ISIS in Damascus: Fighting in Syrian capital a new threat


The arrival of ISIS fighters in Syria's capital raises the stakes for the broader region, directly threatening Syria's government and bringing the terror group closer to some of the region's last stable countries.

Syrian opposition forces use tunnels as shelter from air attacks in Damascus, Syria, April 5, 2015.
Ammar Al-Bushy | Anadolu Agency | Getty Images
Syrian opposition forces use tunnels as shelter from air attacks in Damascus, Syria, April 5, 2015.

Fighting in and around the Yarmouk refugee area in southern Damascus puts thousands of civilians in serious danger, prompting the United Nations to call Tuesday for an evacuation of the area. And it establishes a new ISIS foothold that's much closer to Jordan, Lebanon and Israel.

"I think this is shocking to a lot of folks," said Brian Katulis, senior fellow at the Center for American Progress.

Yarmouk has been held for three years by more moderate factions opposed to Syrian President Bashar al-Assad. But fighting escalated severely starting last week, when ISIS made a push to take over the area. All this has made the violence in Damascus even more fractious than before, involving the Syrian military, various rebel groups (including at least one linked to al-Qaeda) and ISIS.

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"This is very surprising because of its proximity to the heart of the regime," Katulis said. "It's actually one of the first signs of a major outpost of ISIS in a place outside of the northeastern part of the country."

It brings ISIS to within about 60 miles of Jordan's northern border, fewer than 40 miles from the Israeli-controlled Golan Heights, and about 20 miles from Lebanon. Jordan is notable among Arab states by being Western-friendly and having good relations with Israel. It's also a outpost of stability as fighting rages in Iraq, Syria, Egypt, Libya and now Yemen.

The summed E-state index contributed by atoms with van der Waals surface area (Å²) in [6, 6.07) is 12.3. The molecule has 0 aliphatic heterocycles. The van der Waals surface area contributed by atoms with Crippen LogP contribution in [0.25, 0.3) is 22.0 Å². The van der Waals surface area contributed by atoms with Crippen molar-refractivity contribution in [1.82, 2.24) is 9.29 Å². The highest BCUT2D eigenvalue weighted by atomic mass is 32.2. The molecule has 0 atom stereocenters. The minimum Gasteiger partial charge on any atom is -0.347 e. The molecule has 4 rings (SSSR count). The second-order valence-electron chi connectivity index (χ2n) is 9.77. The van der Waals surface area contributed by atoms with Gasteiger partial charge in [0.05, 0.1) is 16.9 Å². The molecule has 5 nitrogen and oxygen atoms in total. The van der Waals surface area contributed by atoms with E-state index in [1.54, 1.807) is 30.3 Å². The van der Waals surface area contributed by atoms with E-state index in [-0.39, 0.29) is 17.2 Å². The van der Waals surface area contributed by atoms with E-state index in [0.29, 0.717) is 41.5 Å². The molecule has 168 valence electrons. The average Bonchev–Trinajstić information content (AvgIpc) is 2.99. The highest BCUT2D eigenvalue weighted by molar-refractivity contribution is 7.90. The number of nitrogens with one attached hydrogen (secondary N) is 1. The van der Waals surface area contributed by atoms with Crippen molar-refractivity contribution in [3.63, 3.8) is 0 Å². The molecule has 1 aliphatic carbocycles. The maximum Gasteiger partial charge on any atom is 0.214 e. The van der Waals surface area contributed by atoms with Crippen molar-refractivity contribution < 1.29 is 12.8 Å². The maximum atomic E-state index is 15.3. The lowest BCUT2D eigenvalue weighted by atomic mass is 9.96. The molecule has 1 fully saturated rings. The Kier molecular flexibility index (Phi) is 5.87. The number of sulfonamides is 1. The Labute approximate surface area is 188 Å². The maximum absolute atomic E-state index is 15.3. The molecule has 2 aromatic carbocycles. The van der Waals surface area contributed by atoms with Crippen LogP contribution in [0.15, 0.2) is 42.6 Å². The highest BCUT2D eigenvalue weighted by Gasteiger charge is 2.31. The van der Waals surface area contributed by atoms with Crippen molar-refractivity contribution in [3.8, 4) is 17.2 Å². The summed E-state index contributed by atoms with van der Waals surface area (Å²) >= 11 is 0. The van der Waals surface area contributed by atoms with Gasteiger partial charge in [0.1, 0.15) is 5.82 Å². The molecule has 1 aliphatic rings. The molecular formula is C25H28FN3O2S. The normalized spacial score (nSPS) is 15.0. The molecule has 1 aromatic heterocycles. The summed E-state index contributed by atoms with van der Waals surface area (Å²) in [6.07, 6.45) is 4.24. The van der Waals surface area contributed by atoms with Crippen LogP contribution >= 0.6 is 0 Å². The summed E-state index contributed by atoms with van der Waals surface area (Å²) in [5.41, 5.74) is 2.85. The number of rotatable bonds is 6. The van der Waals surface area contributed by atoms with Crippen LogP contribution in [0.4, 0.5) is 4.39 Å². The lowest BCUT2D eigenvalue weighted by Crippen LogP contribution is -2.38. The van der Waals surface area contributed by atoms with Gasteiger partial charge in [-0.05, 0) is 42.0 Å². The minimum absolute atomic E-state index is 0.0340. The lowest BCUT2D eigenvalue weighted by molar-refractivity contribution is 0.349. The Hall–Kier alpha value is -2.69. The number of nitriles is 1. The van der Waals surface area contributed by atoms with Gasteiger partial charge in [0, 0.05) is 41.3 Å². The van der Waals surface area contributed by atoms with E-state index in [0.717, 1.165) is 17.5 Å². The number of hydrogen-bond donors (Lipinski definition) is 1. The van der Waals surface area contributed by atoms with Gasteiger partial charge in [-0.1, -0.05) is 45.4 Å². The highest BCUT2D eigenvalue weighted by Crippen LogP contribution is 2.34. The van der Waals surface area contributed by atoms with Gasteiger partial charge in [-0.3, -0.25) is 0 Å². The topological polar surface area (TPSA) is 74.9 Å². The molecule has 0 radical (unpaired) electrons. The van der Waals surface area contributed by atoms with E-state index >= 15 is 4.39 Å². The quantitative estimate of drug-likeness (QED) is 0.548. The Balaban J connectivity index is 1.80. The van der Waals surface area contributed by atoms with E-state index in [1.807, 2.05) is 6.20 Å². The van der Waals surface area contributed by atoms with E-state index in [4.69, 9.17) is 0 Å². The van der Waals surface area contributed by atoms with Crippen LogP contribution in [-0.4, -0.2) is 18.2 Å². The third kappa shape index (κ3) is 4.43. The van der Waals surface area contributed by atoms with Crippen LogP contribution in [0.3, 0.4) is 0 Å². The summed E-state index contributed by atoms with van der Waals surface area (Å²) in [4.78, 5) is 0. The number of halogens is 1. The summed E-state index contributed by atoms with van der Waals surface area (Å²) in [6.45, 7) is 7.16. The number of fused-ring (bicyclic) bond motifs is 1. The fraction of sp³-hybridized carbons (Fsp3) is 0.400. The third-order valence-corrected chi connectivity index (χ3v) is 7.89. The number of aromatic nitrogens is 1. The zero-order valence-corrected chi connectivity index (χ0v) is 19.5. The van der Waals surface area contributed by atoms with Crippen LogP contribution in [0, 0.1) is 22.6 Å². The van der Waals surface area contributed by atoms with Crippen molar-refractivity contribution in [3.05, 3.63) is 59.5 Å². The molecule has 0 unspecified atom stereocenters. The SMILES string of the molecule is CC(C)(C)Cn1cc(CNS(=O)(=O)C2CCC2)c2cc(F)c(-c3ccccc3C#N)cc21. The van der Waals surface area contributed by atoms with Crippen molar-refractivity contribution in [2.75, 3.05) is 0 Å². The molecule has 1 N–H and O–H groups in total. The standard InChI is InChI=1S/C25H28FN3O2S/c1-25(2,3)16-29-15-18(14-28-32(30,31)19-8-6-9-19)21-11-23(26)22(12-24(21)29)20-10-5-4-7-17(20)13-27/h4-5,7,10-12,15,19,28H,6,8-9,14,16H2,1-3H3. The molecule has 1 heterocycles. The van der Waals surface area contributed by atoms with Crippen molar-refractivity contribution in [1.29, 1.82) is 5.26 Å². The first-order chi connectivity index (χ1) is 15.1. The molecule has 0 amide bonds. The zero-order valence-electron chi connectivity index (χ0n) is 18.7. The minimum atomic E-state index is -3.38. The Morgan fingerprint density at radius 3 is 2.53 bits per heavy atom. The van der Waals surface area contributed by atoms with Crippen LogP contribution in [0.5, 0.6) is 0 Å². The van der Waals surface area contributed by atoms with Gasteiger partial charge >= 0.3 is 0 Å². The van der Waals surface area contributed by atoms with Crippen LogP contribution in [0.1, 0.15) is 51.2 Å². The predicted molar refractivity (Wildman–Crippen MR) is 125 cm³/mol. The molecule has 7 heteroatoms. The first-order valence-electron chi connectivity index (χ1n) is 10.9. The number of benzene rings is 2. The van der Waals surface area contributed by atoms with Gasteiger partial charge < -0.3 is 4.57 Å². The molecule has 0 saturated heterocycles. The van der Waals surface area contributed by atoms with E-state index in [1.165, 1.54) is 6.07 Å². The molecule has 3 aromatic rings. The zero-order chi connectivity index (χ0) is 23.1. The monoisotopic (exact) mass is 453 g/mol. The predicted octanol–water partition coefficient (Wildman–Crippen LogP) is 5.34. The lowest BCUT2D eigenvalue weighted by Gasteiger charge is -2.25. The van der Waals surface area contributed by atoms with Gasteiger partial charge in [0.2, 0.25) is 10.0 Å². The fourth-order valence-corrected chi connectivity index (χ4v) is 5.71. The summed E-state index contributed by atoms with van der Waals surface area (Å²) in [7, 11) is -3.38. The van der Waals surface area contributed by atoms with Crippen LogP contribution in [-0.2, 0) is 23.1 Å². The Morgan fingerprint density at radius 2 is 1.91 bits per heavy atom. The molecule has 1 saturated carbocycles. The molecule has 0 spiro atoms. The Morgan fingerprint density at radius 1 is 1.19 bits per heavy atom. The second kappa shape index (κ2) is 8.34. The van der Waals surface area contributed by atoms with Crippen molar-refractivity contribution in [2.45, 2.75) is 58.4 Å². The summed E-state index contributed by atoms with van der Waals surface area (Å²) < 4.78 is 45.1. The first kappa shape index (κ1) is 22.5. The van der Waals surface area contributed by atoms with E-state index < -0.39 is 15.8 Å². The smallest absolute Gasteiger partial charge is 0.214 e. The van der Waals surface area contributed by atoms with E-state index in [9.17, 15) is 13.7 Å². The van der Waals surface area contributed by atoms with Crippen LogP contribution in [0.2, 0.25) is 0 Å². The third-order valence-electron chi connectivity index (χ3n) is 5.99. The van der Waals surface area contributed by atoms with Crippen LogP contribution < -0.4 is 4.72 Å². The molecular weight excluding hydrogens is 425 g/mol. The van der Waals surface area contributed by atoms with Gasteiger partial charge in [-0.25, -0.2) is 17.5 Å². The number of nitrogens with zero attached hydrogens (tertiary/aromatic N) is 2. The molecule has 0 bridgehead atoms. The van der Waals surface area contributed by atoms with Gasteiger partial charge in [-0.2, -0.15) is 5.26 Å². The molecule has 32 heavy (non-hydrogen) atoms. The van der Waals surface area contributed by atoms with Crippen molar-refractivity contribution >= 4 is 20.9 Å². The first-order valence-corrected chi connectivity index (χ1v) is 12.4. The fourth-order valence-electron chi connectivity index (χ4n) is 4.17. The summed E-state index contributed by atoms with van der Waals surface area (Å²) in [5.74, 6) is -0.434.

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The current fighting won't disrupt supplies of Middle Eastern oil—there are no major wells or pipelines near Damascus. But like many recent events in the region, it contributes to a general feeling of anxiety among investors.

"I think it just adds to this overall sense that things continue to be perhaps more unstable than we'd like. It's more something that affects market psychology than disrupting barrels," said Guy Caruso, senior adviser at the Center for Strategic and International studies and a former head of the Energy Information Administration under President George W. Bush.

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ISIS is trying to both sweep other opposition groups from the area and to establish a foothold in Damascus, close to Syria's seat of power, said Blaise Misztal, director of foreign policy at the Washington-based Bipartisan Policy Center.

"It's trying to prepare the battlefield for an eventual attack on Assad's power base," he said.

No United Nations food, water or medical supplies have reached Yarmouk in a week, creating a situation on the ground that's "completely dire," NBC News reported Tuesday.